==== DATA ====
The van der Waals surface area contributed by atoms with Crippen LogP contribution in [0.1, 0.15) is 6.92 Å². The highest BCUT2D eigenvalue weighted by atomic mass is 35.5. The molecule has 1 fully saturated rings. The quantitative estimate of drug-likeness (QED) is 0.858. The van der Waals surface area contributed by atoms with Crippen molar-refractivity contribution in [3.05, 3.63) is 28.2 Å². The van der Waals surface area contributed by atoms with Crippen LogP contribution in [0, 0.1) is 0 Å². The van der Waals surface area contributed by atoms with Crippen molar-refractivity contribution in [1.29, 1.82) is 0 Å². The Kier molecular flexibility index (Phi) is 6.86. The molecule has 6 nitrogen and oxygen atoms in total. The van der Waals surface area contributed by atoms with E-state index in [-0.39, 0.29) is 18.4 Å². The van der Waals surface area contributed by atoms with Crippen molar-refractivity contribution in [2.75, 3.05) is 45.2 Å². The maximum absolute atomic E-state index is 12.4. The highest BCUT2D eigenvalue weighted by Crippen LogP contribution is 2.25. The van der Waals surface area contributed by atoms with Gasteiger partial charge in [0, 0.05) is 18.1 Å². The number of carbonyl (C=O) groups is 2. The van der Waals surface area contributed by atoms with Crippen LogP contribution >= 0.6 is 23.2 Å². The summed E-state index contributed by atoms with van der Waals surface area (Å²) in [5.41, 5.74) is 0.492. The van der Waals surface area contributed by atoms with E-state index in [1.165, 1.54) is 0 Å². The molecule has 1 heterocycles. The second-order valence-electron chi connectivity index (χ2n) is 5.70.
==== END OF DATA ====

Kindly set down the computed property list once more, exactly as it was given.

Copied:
The van der Waals surface area contributed by atoms with Crippen LogP contribution in [0.1, 0.15) is 6.92 Å². The highest BCUT2D eigenvalue weighted by atomic mass is 35.5. The molecule has 1 fully saturated rings. The quantitative estimate of drug-likeness (QED) is 0.858. The van der Waals surface area contributed by atoms with Crippen molar-refractivity contribution in [3.05, 3.63) is 28.2 Å². The van der Waals surface area contributed by atoms with Crippen LogP contribution in [0, 0.1) is 0 Å². The van der Waals surface area contributed by atoms with Crippen molar-refractivity contribution in [1.29, 1.82) is 0 Å². The Kier molecular flexibility index (Phi) is 6.86. The molecule has 6 nitrogen and oxygen atoms in total. The van der Waals surface area contributed by atoms with E-state index in [-0.39, 0.29) is 18.4 Å². The van der Waals surface area contributed by atoms with Crippen molar-refractivity contribution in [2.75, 3.05) is 45.2 Å². The maximum absolute atomic E-state index is 12.4. The highest BCUT2D eigenvalue weighted by Crippen LogP contribution is 2.25. The van der Waals surface area contributed by atoms with Gasteiger partial charge in [0, 0.05) is 18.1 Å². The number of carbonyl (C=O) groups is 2. The van der Waals surface area contributed by atoms with Crippen LogP contribution >= 0.6 is 23.2 Å². The summed E-state index contributed by atoms with van der Waals surface area (Å²) in [5.41, 5.74) is 0.492. The van der Waals surface area contributed by atoms with E-state index in [1.165, 1.54) is 0 Å². The molecule has 1 heterocycles. The second-order valence-electron chi connectivity index (χ2n) is 5.70.